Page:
"The real's appreciation is almost inevitable and the biggest challenge today. Obviously, this causes losses for some economic sectors. We aren't going to artificially fix the currency issue. The country is very solid and, unfortunately or fortunately, this influences the currency," Mantega said. Thus, Brazil is distancing itself from China's manhandling the dollar /yuan within a tight trading band.
Benefits of a Stronger Real outweigh the Costs
Although Brazilian exports could be hurt by a stronger real against its major trading partners this year, the losses could be mitigated if commodity prices stay high or climb higher, and if the global economy continues to expand at a 5% rate. The Brazilian economy could also receive a boost if South Korean car maker Hyundai opens up a new factory in the country to produce 100,000 vehicles per year.
In other areas, the benefits of a stronger real greatly outweigh the costs, by applying downward pressure on import prices and inflation, already among the lowest in Latin America. Consumer prices, as measured by the benchmark IPCA index, rose 2.96% in the 12 months through March, its lowest rate since February 1999, and compares with the central bank's inflation target of 4.5% for this year and into 2008.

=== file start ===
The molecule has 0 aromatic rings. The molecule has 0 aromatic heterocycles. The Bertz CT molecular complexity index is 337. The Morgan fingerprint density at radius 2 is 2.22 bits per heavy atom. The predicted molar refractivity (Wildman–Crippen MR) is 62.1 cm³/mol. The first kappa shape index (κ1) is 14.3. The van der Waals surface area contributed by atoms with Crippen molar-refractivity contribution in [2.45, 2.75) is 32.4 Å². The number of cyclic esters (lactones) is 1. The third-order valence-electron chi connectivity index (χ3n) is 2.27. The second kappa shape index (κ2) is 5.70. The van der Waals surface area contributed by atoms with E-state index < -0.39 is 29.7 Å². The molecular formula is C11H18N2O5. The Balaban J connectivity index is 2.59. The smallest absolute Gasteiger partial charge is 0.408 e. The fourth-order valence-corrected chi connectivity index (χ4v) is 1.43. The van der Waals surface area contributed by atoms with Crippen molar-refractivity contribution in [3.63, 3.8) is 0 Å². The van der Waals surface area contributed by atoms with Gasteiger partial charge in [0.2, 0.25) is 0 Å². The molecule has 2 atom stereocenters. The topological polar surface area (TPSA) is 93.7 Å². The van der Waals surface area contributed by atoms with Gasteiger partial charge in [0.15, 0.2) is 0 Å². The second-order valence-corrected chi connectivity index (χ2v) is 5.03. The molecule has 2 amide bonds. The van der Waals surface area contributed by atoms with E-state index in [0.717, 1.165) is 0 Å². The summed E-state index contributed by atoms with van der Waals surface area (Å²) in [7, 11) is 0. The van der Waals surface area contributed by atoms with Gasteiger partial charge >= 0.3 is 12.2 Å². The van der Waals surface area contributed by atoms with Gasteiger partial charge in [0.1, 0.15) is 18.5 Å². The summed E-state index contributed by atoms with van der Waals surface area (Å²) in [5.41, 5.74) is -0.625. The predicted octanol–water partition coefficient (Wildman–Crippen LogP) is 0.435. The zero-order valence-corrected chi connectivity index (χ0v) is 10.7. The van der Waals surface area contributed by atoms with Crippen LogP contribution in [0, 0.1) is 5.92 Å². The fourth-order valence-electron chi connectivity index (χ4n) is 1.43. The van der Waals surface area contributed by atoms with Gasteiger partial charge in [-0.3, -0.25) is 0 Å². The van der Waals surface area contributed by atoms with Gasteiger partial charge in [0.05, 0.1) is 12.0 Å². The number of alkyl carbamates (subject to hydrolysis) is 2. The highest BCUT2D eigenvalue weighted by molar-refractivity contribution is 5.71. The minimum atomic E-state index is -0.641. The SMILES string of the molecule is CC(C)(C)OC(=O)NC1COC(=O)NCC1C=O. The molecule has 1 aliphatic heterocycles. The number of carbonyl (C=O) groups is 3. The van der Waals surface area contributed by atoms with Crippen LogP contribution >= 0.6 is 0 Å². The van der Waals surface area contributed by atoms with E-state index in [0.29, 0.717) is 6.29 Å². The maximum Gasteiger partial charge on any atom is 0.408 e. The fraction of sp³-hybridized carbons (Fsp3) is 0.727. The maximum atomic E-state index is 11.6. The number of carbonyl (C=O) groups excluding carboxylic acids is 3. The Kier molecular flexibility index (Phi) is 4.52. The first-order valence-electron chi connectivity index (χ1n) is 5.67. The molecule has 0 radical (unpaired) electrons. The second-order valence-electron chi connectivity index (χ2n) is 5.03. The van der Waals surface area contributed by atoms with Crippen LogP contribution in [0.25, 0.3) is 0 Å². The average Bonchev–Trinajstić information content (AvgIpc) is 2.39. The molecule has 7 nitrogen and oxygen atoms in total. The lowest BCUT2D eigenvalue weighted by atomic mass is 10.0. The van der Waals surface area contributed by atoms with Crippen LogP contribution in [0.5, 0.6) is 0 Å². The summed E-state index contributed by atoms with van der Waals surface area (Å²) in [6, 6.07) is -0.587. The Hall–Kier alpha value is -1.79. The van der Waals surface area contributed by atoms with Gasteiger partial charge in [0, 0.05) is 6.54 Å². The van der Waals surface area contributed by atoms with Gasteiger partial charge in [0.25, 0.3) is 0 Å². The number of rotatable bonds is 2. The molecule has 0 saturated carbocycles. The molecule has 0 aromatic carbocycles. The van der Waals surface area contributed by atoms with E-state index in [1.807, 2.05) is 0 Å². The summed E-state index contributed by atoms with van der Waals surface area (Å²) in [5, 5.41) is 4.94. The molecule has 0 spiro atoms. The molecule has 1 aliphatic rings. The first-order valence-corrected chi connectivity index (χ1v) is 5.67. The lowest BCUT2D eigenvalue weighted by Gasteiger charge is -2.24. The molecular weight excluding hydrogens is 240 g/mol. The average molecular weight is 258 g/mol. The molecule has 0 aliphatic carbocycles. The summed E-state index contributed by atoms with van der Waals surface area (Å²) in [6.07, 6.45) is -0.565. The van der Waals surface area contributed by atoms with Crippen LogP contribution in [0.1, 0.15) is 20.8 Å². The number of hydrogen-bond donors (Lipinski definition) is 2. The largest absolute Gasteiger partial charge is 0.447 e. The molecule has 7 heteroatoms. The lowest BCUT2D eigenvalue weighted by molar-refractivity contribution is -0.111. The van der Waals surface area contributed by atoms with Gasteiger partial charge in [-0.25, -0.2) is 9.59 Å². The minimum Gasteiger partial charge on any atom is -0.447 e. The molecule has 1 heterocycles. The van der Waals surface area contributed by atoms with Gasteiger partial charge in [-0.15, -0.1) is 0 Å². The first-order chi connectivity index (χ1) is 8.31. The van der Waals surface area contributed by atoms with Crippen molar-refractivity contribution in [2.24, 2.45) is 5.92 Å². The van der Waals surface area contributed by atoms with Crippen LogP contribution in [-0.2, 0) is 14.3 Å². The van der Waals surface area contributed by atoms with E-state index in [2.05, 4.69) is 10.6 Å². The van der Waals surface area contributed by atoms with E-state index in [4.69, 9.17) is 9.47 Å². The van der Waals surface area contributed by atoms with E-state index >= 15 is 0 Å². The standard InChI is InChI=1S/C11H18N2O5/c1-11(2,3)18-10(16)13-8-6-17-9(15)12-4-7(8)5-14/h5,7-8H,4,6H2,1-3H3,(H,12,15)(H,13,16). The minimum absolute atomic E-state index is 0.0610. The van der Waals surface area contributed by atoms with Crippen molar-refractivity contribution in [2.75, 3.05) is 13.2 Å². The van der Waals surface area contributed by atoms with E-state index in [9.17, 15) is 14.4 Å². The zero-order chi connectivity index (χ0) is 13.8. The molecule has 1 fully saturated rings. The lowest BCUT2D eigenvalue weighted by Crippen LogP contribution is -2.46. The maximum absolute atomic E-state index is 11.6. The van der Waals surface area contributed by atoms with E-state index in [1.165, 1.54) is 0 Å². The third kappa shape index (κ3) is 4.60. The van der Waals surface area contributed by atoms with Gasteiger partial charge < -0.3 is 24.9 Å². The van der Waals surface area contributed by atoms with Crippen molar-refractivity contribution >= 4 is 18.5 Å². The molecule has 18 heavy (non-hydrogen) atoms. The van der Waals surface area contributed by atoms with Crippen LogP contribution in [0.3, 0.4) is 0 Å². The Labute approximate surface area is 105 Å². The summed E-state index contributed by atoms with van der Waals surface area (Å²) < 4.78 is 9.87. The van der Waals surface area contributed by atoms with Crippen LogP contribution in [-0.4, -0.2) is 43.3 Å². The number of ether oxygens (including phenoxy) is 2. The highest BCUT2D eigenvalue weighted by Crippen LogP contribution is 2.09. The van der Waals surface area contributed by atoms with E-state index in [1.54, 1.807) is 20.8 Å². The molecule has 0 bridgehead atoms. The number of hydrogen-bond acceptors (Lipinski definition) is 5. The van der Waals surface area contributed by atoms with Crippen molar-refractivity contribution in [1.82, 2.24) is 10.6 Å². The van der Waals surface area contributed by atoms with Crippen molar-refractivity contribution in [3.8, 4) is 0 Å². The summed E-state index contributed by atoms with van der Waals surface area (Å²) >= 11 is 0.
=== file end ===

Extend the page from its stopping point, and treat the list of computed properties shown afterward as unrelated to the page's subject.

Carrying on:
The stronger real and lower inflation pressures, led to an enormous drop in long-term government bond yields from a record high of 25.6% in September 2002 to as low as 5.60% today. The average yield spread on Brazilian government bonds traded in US$, over comparable US Treasuries, as measured by the JP Morgan Emerging Markets bond index fell to an all-time low of 138 basis points on May 20th.
The "Commodity Super Cycle" has boosted the foreign currency reserves of Latin American countries, allowing them to buy back dollar-denominated bonds and instead rely more on bond sales in local currencies to meet their financing needs. Emerging-market nations sold $37.4 billion of US dollar denominated debt in 2006, down from $47.7 billion in 2005. Merrill Lynch predicts bond sales will fall 32% this year to $25.4 billion, hardly enough to satisfy the demand of "yen carry" traders, who bought $18 billion of Brazilian debt last year.
The yield on Brazil's dollar bond, due in 2040, fell to a record low of 5.50% last week, after Standard & Poor's boosted its sovereign credit rating to BB+ from BB, or one notch below investment grade. The long-term credit rating denominated in Brazilian reals was lifted by two notches to BBB from BB+. S&P also upgraded the country's short-term local currency sovereign credit rating to A- from single B.
"The efforts by the government to reduce vulnerability to interest rate and to foreign exchange rate fluctuations have been very positive," said Standard & Poor's on May 16th, referring to the central bank's massive build-up of foreign currency reserves. Thus, in a virtuous cycle of events, high commodity prices have boosted Brazil's exports and trade surplus, which in turn, strengthened the real and allowed the central bank to build-up its foreign exchange reserves.
More foreign exchange on hand at the central bank improves Brazil's ability to service its outstanding debt, which in turn, boosts its credit rating and lowers long-term bond yields. Coupled with an easier monetary policy and a 16% growth rate of the M3 money supply, it's no wonder that Brazil's Bovespa index has gone ballistic.